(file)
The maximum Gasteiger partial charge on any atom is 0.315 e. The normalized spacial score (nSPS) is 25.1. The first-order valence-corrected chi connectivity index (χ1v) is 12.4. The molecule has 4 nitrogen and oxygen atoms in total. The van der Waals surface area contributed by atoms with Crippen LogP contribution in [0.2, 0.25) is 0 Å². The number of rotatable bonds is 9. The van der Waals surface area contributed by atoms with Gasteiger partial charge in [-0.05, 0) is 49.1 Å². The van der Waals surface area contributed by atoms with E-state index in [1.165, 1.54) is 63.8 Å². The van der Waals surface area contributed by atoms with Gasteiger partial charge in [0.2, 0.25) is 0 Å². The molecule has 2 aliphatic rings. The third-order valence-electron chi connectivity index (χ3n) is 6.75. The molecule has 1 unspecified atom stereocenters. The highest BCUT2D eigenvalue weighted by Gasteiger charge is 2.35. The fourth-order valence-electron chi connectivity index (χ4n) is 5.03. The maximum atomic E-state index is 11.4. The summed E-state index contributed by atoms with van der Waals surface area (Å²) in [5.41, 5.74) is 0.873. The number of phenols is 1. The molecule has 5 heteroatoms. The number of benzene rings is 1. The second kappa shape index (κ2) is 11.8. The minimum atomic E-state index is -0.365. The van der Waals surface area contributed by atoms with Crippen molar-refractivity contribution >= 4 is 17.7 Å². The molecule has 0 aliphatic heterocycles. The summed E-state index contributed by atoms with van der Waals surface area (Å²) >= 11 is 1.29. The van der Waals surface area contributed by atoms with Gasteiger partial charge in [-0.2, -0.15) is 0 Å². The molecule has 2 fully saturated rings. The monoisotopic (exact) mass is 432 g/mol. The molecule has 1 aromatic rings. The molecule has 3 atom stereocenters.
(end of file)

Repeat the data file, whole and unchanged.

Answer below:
The maximum Gasteiger partial charge on any atom is 0.315 e. The normalized spacial score (nSPS) is 25.1. The first-order valence-corrected chi connectivity index (χ1v) is 12.4. The molecule has 4 nitrogen and oxygen atoms in total. The van der Waals surface area contributed by atoms with Crippen LogP contribution in [0.2, 0.25) is 0 Å². The number of rotatable bonds is 9. The van der Waals surface area contributed by atoms with Gasteiger partial charge in [-0.05, 0) is 49.1 Å². The van der Waals surface area contributed by atoms with E-state index in [1.165, 1.54) is 63.8 Å². The van der Waals surface area contributed by atoms with Gasteiger partial charge in [0.2, 0.25) is 0 Å². The molecule has 2 aliphatic rings. The third-order valence-electron chi connectivity index (χ3n) is 6.75. The molecule has 1 unspecified atom stereocenters. The highest BCUT2D eigenvalue weighted by Gasteiger charge is 2.35. The fourth-order valence-electron chi connectivity index (χ4n) is 5.03. The maximum atomic E-state index is 11.4. The summed E-state index contributed by atoms with van der Waals surface area (Å²) in [5.41, 5.74) is 0.873. The number of phenols is 1. The molecule has 5 heteroatoms. The number of benzene rings is 1. The second kappa shape index (κ2) is 11.8. The minimum atomic E-state index is -0.365. The van der Waals surface area contributed by atoms with Crippen molar-refractivity contribution >= 4 is 17.7 Å². The molecule has 0 aliphatic heterocycles. The summed E-state index contributed by atoms with van der Waals surface area (Å²) >= 11 is 1.29. The van der Waals surface area contributed by atoms with Gasteiger partial charge in [-0.2, -0.15) is 0 Å². The molecule has 2 fully saturated rings. The monoisotopic (exact) mass is 432 g/mol. The molecule has 1 aromatic rings. The molecule has 3 atom stereocenters.